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Podcasts

How Seal The Seasons Matches Mission With Scale

How Seal The Seasons Matches Mission With Scale

Patrick Mateer is the Founder and CEO of Seal The Seasons, a brand of produce frozen on a state-by-state or region-by-region basis that is then distributed to those same communities’ grocery stores. They began production in one of the partitions of a shared-use commissary kitchen facility where they installed an Individually Quick Frozen (IQF) production freezer. They began partnering with a co-packer in 2017 and almost doubled their gross margin contributions as a result, passing more money to their farmer suppliers. Patrick has seen customers respond to Seal The Seasons’ vibrant packaging and messaging in addition to price promotions, in-store features/displays, store circular placement, newspapers/traditional media and connecting via online media to the grocery’s eCommerce site. Though they thought they would need to raise $1 million to $2 million to finance their operation, now they estimate that they will need two or three times that amount due to increased consumer demand for their products and supporting their sales growth in turn. Pitching each investor based on their unique preferences and needs has been one of the most difficult things Patrick has had to learn as an entrepreneur.

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How Top Note Tonics Pivoted Beverage Categories and Understood Their Market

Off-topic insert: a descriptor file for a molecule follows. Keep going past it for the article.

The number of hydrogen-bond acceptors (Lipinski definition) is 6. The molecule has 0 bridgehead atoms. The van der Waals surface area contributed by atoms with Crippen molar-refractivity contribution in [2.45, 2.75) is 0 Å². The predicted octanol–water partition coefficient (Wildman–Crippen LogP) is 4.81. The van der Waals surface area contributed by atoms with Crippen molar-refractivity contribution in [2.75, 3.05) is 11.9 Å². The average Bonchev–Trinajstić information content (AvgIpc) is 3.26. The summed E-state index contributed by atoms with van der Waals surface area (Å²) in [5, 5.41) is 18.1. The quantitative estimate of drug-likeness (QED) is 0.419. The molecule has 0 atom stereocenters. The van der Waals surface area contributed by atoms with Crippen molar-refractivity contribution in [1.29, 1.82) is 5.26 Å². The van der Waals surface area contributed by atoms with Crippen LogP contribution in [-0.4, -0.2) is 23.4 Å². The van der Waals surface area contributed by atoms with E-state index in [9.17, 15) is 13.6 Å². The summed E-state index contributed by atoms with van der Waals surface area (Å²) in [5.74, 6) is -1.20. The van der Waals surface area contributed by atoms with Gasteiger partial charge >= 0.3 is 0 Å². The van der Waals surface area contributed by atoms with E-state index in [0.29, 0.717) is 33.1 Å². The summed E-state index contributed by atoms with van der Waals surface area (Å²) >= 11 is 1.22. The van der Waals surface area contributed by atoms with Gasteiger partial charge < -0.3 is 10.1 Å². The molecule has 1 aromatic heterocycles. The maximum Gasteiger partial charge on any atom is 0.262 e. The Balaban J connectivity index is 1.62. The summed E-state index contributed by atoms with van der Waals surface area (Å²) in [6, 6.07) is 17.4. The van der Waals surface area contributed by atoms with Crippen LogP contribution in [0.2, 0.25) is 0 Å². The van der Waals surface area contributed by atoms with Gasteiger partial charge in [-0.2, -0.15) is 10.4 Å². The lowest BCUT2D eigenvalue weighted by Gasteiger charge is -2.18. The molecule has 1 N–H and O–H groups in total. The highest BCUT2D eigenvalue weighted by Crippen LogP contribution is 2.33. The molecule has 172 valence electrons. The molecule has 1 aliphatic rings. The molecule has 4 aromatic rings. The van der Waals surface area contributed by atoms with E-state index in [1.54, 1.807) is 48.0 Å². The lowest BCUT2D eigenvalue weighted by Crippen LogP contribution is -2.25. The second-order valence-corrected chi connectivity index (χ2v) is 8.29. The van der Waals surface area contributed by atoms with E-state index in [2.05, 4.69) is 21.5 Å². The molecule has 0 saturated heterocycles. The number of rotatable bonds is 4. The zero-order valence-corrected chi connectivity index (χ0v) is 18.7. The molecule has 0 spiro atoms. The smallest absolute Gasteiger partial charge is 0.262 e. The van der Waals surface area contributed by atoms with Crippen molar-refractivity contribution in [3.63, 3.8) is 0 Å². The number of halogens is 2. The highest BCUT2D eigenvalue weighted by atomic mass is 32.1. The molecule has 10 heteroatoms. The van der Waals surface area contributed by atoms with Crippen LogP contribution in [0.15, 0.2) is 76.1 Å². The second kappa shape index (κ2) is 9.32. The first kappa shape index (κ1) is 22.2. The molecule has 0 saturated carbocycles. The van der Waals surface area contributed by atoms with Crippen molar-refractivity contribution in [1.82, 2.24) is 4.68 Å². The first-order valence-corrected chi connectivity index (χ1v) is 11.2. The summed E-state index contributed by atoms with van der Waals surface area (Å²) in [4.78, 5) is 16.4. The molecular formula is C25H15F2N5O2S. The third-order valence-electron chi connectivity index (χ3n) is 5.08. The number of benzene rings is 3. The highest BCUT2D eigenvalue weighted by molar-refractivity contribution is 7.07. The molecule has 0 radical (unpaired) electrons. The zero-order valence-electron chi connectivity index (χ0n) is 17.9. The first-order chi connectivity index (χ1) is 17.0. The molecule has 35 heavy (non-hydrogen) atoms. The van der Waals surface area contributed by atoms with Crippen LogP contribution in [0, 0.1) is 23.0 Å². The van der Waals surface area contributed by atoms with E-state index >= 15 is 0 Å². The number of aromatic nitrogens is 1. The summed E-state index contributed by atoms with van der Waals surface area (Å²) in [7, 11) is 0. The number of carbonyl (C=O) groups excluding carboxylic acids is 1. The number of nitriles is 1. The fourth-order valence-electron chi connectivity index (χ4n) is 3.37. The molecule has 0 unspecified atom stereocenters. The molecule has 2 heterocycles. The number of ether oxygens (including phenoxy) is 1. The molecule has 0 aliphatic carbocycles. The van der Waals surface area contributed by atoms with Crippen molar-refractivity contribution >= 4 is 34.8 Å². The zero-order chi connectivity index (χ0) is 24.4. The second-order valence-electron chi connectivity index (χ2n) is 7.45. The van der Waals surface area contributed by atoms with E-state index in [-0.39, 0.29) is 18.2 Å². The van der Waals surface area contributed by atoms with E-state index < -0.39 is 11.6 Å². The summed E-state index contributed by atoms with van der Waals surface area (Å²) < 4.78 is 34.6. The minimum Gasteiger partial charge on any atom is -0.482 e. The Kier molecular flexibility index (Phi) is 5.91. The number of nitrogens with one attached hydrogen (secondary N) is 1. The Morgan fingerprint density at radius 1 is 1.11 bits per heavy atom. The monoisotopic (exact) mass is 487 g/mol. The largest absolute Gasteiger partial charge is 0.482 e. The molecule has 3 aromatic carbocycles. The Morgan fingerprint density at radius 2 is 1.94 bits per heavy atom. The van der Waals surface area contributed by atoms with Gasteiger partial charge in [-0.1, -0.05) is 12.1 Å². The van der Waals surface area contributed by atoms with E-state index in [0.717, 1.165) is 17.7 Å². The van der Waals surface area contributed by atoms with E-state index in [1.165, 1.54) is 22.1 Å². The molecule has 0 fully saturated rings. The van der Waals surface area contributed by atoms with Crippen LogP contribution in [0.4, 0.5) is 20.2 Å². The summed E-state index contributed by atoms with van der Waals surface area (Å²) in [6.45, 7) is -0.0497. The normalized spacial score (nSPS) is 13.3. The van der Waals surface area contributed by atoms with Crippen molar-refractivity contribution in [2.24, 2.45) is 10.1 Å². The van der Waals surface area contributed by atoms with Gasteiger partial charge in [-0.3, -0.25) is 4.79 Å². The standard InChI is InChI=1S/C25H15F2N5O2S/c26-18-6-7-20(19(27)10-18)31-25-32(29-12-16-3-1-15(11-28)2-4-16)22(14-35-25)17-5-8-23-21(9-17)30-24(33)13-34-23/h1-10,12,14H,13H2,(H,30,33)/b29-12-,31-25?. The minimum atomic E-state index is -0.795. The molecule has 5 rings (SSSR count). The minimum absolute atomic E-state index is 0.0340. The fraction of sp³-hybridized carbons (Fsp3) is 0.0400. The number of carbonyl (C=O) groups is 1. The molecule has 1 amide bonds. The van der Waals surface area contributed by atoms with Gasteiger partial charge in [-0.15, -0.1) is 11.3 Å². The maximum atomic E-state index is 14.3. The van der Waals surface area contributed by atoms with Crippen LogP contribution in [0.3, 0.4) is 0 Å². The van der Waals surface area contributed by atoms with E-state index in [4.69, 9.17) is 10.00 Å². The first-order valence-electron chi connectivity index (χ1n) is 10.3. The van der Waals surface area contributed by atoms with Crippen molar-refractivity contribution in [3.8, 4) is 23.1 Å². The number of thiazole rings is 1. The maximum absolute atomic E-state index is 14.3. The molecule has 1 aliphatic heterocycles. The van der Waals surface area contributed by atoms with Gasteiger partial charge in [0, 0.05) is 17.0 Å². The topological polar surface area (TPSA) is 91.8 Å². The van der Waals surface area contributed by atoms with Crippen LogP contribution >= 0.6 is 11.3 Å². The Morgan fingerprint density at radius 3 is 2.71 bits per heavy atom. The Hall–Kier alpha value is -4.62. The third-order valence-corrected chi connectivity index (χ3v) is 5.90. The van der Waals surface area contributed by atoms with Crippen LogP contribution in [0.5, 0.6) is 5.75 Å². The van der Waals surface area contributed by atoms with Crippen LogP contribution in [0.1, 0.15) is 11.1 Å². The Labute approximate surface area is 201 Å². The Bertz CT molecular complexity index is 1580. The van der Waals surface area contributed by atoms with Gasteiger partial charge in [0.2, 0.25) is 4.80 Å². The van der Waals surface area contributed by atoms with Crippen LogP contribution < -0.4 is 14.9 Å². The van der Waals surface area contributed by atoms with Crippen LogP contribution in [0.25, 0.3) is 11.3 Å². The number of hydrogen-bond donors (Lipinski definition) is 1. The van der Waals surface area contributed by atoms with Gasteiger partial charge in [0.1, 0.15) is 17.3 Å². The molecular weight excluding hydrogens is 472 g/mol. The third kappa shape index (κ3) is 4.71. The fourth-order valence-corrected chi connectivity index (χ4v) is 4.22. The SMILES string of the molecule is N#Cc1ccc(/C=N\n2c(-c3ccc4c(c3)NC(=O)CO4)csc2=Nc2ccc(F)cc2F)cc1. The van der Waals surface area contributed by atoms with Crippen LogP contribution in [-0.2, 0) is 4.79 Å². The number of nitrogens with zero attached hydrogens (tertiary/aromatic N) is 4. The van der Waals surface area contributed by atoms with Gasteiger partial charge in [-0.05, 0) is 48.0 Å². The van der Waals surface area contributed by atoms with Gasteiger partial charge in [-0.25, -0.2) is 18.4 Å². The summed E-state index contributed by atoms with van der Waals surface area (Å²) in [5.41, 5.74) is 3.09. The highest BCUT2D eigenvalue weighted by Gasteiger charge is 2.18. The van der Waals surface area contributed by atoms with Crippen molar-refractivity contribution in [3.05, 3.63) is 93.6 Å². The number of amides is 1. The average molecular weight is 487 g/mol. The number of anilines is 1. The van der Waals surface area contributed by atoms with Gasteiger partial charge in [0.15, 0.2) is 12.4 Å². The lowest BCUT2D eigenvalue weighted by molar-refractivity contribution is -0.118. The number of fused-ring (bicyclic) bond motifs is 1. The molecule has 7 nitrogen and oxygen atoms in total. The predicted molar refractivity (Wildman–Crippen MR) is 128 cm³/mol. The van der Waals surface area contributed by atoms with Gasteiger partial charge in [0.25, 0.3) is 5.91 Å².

How Top Note Tonics Pivoted Beverage Categories and Understood Their Market

Mary Pellettieri is the co-founder of Top Note Tonics, a company that makes complex and layered American craft mixers. Mary’s experience in sales, marketing, distribution and new product development/research and quality assurance, including at Goose Island and Miller/Coors, has allowed her to take calculated risks. Top Note has pivoted away from syrups towards niche ready-to-drink, already mixed sparkling tonics, using their foray into syrups to further understand the mixer category and build their brand. Mary reflected that having a good bank as a partner is important and that learning about money has been the most important and useful thing that she has picked up as an entrepreneur.

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MobCraft Beer’s Creative Sourcing of Recipes and Financing

MobCraft Beer’s Creative Sourcing of Recipes and Financing

MobCraft beer is a brewery and taproom with a unique business model of crowdsourcing ideas for beer recipes from their customers. Their brewery/taproom in Milwaukee cost just over $2 million to build. When MobCraft first started to raise money to finance their facility, they looked for institutional capital at first without much success and then pursued equity crowdfunding. Knowing how much equity they needed vs. debt to finance their facility build out and equipment needs helped them pitch specific asks to both banks and investors. They took advantage of the SBA 7a program to raise the debt they needed, talking to multiple banks before securing bank financing. They also worked with the landlord of their facility to help finance the improvements to the space, which worked as equity when approaching the bank. They then strategically sold their distribution rights to help raise cash.